To recognize mole damage, it is also important to know what mole damage does not look like. The diet of moles gives away their damage. They are not vegetarians. They prefer insects and different types of worms over vegetation. Chewed plants are thus important features for distinguishing mole damage. When an area has a lot of chewed plants, the damage was most likely not caused by moles. Although you may not see moles around, they leave enough signs for you to recognize the damage they have caused and control it.

Are Moles dangerous and have diseases?

Moles are small, solitary animals that live mostly underground. Even with these characteristics that make them come off as harmless, it is important to consider the potential danger of coming in contact with them.

Are moles dangerous?

Moles hardly come in contact with humans and other animals. Contact with other moles is also restricted to the mating period. The nature of their lifestyle thus makes them less harmful since humans and pets will rarely make contact with them.

However, it is important to note that moles have teeth. The teeth of moles are sharp and used for making prey out of worms and other small animals they feed on. When they are cornered and feel threatened, moles can bite. Mole bites may not be significant and could just look like marks made by staplers. Because of the sharp nature of their teeth, mole bites can cause bleeding when they are deep.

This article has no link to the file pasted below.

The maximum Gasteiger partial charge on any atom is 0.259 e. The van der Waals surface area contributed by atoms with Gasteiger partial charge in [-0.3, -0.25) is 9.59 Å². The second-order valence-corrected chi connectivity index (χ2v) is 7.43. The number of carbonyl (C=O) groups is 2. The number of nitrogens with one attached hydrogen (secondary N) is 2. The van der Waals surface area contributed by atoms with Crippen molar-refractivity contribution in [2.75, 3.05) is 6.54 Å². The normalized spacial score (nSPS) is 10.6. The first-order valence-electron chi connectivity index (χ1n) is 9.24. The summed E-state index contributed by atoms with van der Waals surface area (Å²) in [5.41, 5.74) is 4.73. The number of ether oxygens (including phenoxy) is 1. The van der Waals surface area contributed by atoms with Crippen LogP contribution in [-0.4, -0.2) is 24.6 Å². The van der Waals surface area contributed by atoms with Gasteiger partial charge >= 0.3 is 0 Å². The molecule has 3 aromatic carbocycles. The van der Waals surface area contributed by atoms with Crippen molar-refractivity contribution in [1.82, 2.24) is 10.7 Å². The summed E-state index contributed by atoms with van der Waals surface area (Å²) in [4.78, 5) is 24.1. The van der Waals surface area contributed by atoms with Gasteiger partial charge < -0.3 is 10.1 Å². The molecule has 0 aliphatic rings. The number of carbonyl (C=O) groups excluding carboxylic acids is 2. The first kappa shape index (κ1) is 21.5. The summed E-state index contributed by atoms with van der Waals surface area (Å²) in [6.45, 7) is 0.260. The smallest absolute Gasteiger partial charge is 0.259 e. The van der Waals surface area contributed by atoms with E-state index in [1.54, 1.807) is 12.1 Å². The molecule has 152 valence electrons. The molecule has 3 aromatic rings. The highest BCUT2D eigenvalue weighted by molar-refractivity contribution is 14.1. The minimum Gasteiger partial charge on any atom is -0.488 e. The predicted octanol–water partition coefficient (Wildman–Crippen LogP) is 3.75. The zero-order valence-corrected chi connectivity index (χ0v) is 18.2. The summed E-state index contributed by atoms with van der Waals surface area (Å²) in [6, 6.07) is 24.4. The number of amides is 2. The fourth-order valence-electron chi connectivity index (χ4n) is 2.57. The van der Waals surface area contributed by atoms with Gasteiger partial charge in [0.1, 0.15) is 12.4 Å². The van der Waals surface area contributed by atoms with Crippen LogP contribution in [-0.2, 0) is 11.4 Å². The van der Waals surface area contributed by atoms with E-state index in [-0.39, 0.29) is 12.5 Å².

The danger attributed to contact with moles may be minimal because of their solitary and subterranean nature. Yet, it is not totally eliminated as moles can bite when they feel threatened or are attacked. They might not be aggressive, but if you try to catch them, they will try to defend themselves by biting or scratching. It is important to approach moles with this knowledge in mind. The danger associated with contacting moles can also be related to their solitary nature. Since they barely make contact with other creatures, they may interpret an innocent action as harmful. They are thus likely to attack a person out of panic.

Do moles have diseases?

It is also important to consider the health implications of contact with moles. Do moles carry diseases? Moles have been identified as carriers of rabies. When they bite humans or animals, they can spread rabies in the process. Mole scratches and bites should thus be associated with the risk of contracting rabies.

Apart from rabies that they transmit through their bites and scratches, the health implication of contact with moles can also be associated with the parasites they carry. Moles carry parasites such as ticks and fleas. Ticks and fleas are notable hosts for diseases such as Lyme disease, anaplasmosis and Rocky Mountain spotted fever.

Moles pose a greater health risk through the parasites they carry more than the diseases that they can transmit. They transmit diseases when they bite or scratch humans and other animals including pets. For the parasites they carry, the transmission does not require bites or scratches. Fleas and ticks can attach to the skin of a suitable host after the host makes contact with a carrier. After the parasites attach to the skin of the new host and feed, they transmit the diseases they carry. Pets could be more prone to harm after contact with moles because ticks and fleas can adhere to their fur.

To summarize the content of this article: yes, moles can be dangerous; they can also transmit diseases. Contact with moles should thus be based on this knowledge and limited as much as possible.